- Probability - Basic Terminology
- Two Defining Properties of Probability
- Empirical, Subjective and Priori Probability
- State the Probability of an Event as Odds
- Unconditional and Conditional Probabilities
- Multiplication, Addition and Total Probability Rules
- Joint Probability of Two Events
- Probability of Atleast One of the Events Occuring
- Dependent Vs. Independent Events in Probability
- Joint Probability of a Number of Independent Events
- Unconditional Probability Using Total Probability Rule
- Expected Value of Investments
- Calculating Variance and Standard Deviation of Stock Returns
- Conditional Expected Values
- Calculating Covariance and Correlation
- Expected Value of a Portfolio
- Variance and Standard Deviation of a Portfolio
- Bayes’ Theorem
- Multiplication Rule of Counting
- Permutation and Combination Formula
Permutation and Combination Formula
This is a special case of multinomial formula where the types of labels k=2. This means that the n objects can be labelled only in two ways and n1 + n2 = n.
For example, suppose we had to label 4 of our 10 stocks as BUY and the remaining 6 as SELL.
So, n=10, n1 = 4 and n2 = 6.
Let’s say n1 = r = 4, in that case n2 can be rewritten as n2 = n – r or 10 – 4 = 6
We can rewrite our formula as follows:
This is called the combination formula and is read as n combination r, i.e., how many ways can we select a group of size r from a group of n objects.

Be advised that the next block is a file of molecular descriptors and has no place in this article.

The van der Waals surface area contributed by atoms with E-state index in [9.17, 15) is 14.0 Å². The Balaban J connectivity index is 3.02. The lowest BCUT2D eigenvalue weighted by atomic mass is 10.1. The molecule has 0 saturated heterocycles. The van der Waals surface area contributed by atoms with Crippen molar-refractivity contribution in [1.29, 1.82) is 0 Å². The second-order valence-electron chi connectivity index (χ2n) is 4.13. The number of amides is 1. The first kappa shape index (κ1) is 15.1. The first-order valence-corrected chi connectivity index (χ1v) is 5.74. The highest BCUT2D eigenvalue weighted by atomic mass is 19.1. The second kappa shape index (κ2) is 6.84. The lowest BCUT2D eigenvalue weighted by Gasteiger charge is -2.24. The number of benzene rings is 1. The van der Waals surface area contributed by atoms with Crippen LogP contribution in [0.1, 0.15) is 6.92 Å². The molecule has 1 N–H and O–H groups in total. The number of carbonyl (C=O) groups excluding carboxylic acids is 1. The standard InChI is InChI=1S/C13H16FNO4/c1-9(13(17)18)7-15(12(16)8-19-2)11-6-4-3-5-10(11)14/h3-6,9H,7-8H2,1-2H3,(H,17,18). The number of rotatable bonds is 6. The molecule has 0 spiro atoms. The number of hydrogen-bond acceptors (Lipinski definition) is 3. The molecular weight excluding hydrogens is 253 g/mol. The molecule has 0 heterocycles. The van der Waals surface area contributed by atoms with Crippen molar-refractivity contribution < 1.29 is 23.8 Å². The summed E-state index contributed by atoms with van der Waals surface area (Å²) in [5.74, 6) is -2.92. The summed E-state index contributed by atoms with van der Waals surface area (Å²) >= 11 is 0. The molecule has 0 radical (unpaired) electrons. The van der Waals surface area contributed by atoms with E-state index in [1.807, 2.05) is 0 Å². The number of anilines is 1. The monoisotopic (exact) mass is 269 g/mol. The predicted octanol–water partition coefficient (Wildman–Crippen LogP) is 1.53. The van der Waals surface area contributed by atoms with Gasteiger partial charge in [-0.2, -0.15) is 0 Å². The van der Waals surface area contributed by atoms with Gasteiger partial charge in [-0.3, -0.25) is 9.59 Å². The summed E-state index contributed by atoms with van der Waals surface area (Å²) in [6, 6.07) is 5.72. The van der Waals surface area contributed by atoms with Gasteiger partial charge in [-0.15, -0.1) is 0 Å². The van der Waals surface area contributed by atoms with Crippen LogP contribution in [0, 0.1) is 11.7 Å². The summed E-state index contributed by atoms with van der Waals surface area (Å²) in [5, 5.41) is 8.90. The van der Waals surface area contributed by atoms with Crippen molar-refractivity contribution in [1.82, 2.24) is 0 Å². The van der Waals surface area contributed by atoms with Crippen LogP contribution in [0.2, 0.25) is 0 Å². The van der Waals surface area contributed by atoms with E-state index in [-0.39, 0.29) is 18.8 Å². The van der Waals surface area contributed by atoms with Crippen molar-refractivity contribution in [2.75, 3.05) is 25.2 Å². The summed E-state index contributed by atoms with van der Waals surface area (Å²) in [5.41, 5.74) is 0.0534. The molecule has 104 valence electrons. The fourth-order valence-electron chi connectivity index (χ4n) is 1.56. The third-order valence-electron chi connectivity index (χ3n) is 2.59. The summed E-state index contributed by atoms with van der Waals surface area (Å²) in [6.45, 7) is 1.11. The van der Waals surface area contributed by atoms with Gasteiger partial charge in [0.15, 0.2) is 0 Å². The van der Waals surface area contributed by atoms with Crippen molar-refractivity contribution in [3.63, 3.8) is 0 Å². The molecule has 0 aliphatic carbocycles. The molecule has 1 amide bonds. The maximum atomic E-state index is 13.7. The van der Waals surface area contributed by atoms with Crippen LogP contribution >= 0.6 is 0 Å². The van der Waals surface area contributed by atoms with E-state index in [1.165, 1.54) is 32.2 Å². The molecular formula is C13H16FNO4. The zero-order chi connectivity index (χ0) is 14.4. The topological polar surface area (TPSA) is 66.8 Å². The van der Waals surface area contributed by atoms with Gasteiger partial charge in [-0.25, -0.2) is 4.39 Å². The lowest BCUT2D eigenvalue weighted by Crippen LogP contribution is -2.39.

The combination problems can be solved directly on your BA II Plus calculator using the nCr function.
The Combination formula has its application in binomial trees.
Note that in combinations, the order in which the objects are listed does not matter, that is A, B is the same as B, A. However, there could be a situation where the order matters. For example, from our group of 10 stocks, we want to select 4 stocks and rank them as No. 1, 2, 3, and 4. To solve this problem, we need to use the permutation formula which accounts for ordering of objects.
This is read as the number of permutations of r objects from total n objects.
In our example:
There are 5040 ways of selecting 4 objects from a group of 10 objects when ordering of objects is important.